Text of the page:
Press Information Bureau
Government of India
Ministry of Defence
21-February-2011 15:09 IST
IAF Gives Wings to Lady Officer’s Dreams Fields Sky Hawks Team at Desert Rally
Growing up watching Indian Air Force (IAF) trainer jets fly over her native town of Bidar in Karnataka, Jyothi Yerolkar always wanted to join the Air Force as a pilot. She also dreamt of living a life full of adventure.

Jyothi went on to become a doctor instead, got married and had two children. After completing Masters in Medicine, specialising in Gynaecology from U.S.A in 1999, and a hiatus of seven years from the profession bringing up her children, Jyothi returned to India in 2006. Not many believed she ever stood a chance to realize her dreams under the changed circumstances.

Upon her return, the unthinkable was about to happen. Jyothi’s dreams were soon to turn into reality, courtesy, the Indian Air Force.

Without giving even a second thought about administering their 200-bed, family-run, super-specialty hospital in Bidar, Dr. Jyothi wasted no time in applying for the IAF who were seeking doctors to join the service, even if it was, on a short service commitment.

Dr. Jyothi joined the IAF as a doctor in 2007 in the rank of Flight Lieutenant. Within a year she was promoted to the rank of Squadron Leader on the basis of her M.D. qualification and has served well in Air Force Hospitals at Yelahanka, Kanpur and Air Force Academy, Dundigal.

Having realized one part of her dream of joining IAF, Sqn Ldr Jyothi Yerolkar is now on the verge of creating history by realizing the next, being the first lady officer from the armed forces ever to take on the grueling ‘Desert Storm-2011 Car Rally’ that begins from Ahmedabad on Tuesday, February 22. The IAF is fielding three teams comprising six drivers as the ‘Sky Hawks’ team

“There was no special favour done to you,” Air Officer-in-charge Administration, Air Marshal JN Burma told Sqn Ldr Jyothi commending her endeavours while flagging-off the team from Delhi on Friday. Sqn Ldr Jyothi qualified with top honours in the tough selection process where driving, navigation skills and knowledge of the vehicle were tested out.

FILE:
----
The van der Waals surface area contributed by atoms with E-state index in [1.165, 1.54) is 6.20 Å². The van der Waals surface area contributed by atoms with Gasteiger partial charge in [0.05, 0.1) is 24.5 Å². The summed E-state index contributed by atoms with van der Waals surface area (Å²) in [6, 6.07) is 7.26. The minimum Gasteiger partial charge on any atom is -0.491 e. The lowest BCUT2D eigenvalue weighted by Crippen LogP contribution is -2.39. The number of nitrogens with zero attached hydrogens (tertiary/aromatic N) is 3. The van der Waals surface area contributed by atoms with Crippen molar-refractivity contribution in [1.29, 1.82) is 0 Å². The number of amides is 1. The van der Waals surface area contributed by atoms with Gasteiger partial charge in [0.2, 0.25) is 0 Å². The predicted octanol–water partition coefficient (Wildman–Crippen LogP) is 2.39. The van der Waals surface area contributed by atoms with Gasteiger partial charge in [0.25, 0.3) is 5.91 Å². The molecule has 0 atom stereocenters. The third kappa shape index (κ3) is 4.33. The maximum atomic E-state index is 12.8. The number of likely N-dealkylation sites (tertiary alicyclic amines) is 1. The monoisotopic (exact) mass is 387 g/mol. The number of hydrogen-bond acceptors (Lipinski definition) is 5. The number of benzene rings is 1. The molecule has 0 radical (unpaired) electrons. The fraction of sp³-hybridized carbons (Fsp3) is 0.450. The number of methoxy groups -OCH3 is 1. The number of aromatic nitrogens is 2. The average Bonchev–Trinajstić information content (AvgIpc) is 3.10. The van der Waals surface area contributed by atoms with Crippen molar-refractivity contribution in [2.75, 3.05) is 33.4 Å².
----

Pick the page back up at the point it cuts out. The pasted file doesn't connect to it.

“I used to drive out in my Dad’s car while still in sixth standard, and by eight I was an expert on bikes,” says Jyothi, a former national-level player who represented Karnataka in swimming, hockey and handball, recalling her early tryst with driving in Sudan, where her engineer-father served. Jyothi practiced hard and fast in her personal Tata Safari before coming that helped her qualify as the first woman armed forces driver in the rally.

Sqn Ldr Jyothi pairs up with Wg Cdr S Swami, a Jaguar pilot in the lead Sky Hawks team. The other two IAF teams have Wg Cdr Ajay Pratap, a Navigator pairing up with Flt Lt Rahul Sahni, an Accounts Officer, while Sqn Ldr Rajender Chaudhary, a Fighter Controller pairs up with Junior warrant Officer AK Singh, a specialist IAF rally driver to form the triad of IAF’s ‘Sky Hawks’ team. Ten others will rally behind as support team making it a truly formidable team.

The rally will run through Bhuj, Naliya, Jaisalmer, Bikaner, Jaipur and end at Delhi on February 27. The 2,400 Kms rally will see 156 teams in various categories, drive through flat country sides of the Rann of Kutch, through thick clumps of ‘Keekar’ whose thorns can prove deadly for the inflated rubber wheels and provide speed breaks and navigation difficulties.

“Drivers have to watch out for sand dunes, muddy roads, puddles, lake beds containing water or slush, unexploded shells from firing practice done by border forces and brave through dust and grime and over the horizon sun impeding visibility,” says Gp Capt MK Abhrol, an experienced IAF car rally expert who took to this adventure sports beginning with ‘Himalayan Rally’ way back in 1984.

The IAF offers opportunity to all who seek adventure and glory, a confident Sqn Ldr Jyothi said while zooming-off in her rally-modified gypsy hoping many others would also find their ambitions fulfilled in the Air Force.

“At least one of my daughters will,” she adds, remembering her eight and four year-old children, being cared for in her absence by a doting mother-in-law.

TK Singha/MKR